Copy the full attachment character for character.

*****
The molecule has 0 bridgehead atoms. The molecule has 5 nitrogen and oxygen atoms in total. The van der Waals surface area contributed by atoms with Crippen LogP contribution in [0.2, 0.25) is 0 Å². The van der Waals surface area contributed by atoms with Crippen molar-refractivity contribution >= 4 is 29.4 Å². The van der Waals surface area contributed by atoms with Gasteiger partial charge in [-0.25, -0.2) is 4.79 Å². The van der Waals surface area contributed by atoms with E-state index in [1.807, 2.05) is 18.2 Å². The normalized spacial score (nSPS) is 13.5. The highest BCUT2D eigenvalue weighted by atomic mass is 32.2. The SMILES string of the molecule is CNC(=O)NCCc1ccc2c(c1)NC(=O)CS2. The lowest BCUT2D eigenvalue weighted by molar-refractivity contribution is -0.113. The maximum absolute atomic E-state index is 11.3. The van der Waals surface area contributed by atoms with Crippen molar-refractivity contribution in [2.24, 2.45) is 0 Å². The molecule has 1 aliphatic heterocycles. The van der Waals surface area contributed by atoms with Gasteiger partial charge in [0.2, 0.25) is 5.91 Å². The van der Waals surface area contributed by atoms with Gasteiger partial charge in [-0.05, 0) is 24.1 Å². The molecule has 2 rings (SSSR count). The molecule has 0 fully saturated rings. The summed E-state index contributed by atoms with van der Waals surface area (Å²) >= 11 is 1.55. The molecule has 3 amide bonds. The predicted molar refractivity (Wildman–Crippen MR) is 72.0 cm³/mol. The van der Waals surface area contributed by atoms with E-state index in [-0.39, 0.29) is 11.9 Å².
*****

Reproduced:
The molecule has 0 bridgehead atoms. The molecule has 5 nitrogen and oxygen atoms in total. The van der Waals surface area contributed by atoms with Crippen LogP contribution in [0.2, 0.25) is 0 Å². The van der Waals surface area contributed by atoms with Crippen molar-refractivity contribution >= 4 is 29.4 Å². The van der Waals surface area contributed by atoms with Gasteiger partial charge in [-0.25, -0.2) is 4.79 Å². The van der Waals surface area contributed by atoms with E-state index in [1.807, 2.05) is 18.2 Å². The normalized spacial score (nSPS) is 13.5. The highest BCUT2D eigenvalue weighted by atomic mass is 32.2. The SMILES string of the molecule is CNC(=O)NCCc1ccc2c(c1)NC(=O)CS2. The lowest BCUT2D eigenvalue weighted by molar-refractivity contribution is -0.113. The maximum absolute atomic E-state index is 11.3. The van der Waals surface area contributed by atoms with Crippen molar-refractivity contribution in [2.24, 2.45) is 0 Å². The molecule has 1 aliphatic heterocycles. The van der Waals surface area contributed by atoms with Gasteiger partial charge in [0.2, 0.25) is 5.91 Å². The van der Waals surface area contributed by atoms with Gasteiger partial charge in [-0.05, 0) is 24.1 Å². The molecule has 2 rings (SSSR count). The molecule has 0 fully saturated rings. The summed E-state index contributed by atoms with van der Waals surface area (Å²) >= 11 is 1.55. The molecule has 3 amide bonds. The predicted molar refractivity (Wildman–Crippen MR) is 72.0 cm³/mol. The van der Waals surface area contributed by atoms with E-state index in [-0.39, 0.29) is 11.9 Å².